Morrissey is no stranger to getting into bitter rivalries or, on occasion, blurting something out of line about absolutely anyone that may cross his path. While this has become an incredibly vital facet of his almost cartoonish character, in truth, this has always been an underlying factor of then singer’s personality, even before earned fame as the swooning frontman of The Smiths. Before he was the cynical leader of Manchester pioneers, he was a cynical music reviewer for Melody Maker, NME and Sounds Magazine and, if you thought his persona was all an act, then these pre-fame Morrissey reviews will prove you wrong.
At one point, it was a vicious yet somewhat encouraged part of his character. However, as time has passed, it has often ended up with the former Smiths leader having egg on his face and, more seriously, coming under fire for desperately offensive comments. One of the few constants that have remained throughout the course of his career is, without doubt, his bigmouth managing to strike time and time again. While this has made him both loved and loathed in equal measure, it has confirmed his status as arguably the most controversial musician in the business.
The former leader of The Smiths once proclaimed, “I’ve never intended to be controversial, but it’s very easy to be controversial in pop music because nobody ever is.” However, this list tells a very different story. It’s clear that on certain occasions, Morrissey has often stated his views purely for the sake of stoking up controversy and trying to cause a furore rather than genuinely holding a strong opinion on the recipient of that particular tongue lashing. That doesn’t mean his words don’t carry some bite, sometimes you can tell that Morrissey means every last barb.
When The Smiths first arrived on the British indie scene they not only had a band capable of turning a whole nation into poem-reading, letter-writing, Smiths-listening fan group but a lead singer who was as charismatic as he was antagonistic. It meant, especially in the TV world of the eighties, that Morrissey was often drafted in to offer his opinion on bands and singers, usually providing a hefty soundbite capable of starting feuds and finishing careers.
In truth though, Morrissey has unleashed fury on a whole host of different names from bizarre corners of the musical world. His scathing reviews are fiercely brutal and, unsurprisingly, somewhat hilarious. Here we check out the best of the bunch from when Smash Hits magazine asked him to revisit his reviewing roots in 1984 following the success of The Smiths.
Morrissey’s most scathing single reviews
The sounds of Cyndi Lauper and Morrissey’s share very little in common. In fact, it’s hard to imagine Moz delivering an upbeat cover of ‘Girls Just Wanna Have Fun’ so it is no surprise that he detested her 1984 single ‘All Through The Night’. The song was otherwise met positively by critics and charted in the top five of the Billboard Hot 100….even without Morrissey’s help.
“In homecountry America, Cyndi Lauper is probably filed under ‘New Wave’. This record is grossly unmusical. Squeezing the rag dry, lifted yet again from her LP, She’s So Incredibly Ordinary,” a less than impressed Morrissey quips.
Another single that Moz was full of disdain for was Lionel Richie’s ‘Penny Lover’, a number which is a world away from his wheelhouse and he made sure not to leave any question marks over what he thought of the track to the readers of Smash Hits.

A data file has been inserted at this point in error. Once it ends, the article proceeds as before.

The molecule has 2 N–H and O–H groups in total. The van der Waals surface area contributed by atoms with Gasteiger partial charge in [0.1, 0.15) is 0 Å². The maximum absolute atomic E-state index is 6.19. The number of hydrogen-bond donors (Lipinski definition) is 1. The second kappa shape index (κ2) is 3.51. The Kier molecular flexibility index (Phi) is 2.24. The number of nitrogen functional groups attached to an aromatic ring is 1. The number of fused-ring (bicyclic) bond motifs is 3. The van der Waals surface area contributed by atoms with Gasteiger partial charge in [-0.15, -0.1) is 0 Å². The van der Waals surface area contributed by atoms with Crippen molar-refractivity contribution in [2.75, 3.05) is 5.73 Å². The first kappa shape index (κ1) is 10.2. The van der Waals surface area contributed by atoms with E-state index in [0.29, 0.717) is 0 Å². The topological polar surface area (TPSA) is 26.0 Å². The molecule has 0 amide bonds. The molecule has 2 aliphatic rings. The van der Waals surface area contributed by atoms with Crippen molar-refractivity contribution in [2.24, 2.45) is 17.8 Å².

“The seventeeth single lifted from his Can’t Slow Down LP. That people actually care for such things suggests an unholy amount of human misery,” he noted in the way that only Morrissey could.
The Smiths were a reactionary statement to guitar bands of the 1970s such as Status Quo, a group who were not reinventing the wheel, saying anything vaguely interesting or profound and didn’t take themselves quite seriously in the way that Morrissey did.
In his eyes, Quo represented everything that was wrong with music and he made that perfectly clear in his review of their single ‘The Wanderer’ which The Smiths man described as, “Unreviewable impertinence. If you can’t beat ’em, shoot ’em.”
There weren’t many pop groups bigger than Bucks Fizz around in Britain over the 1980s but, despite the countless hit records, they unsurprisingly couldn’t count Morrissey as a fan. The former Eurovision Song Contest winners were everything that Moz hated and their track ‘Golden Days’ perhaps evokes his most visceral review.
The Smiths singer viciously noted: “One would hear more vocal passion from an ape under aesthetic. Inexcusably dim.”
Siouxsie & The Banshees
This review is where we find Morrissey at his most kind and positive but The Smiths singer just can’t bring himself to not stick the boot in—even though he clearly enjoyed their EP The Thorn. Despite this slight dig he manages to squeeze in, in Morrissey world it is still wildly positive.
He wrote: “A worthy investment of four tracks. Sadly, not religiously profound. There have been many brighter days,” he concludes in classic Morrissey style.
Modern Romance, a middle of the road pop group from the 1980s of which history hasn’t been kind to, did actually see their debut album Adventures in Clubland topped the charts in Venezuela. While there is little else to note from their career, this Morrissey review summed up his attitude towards them brutally.
On their track ‘Move On’, Morrissey scathingly said: “There are indeed worse groups than Modern Romance. But can anybody think of one?” — simply beautiful.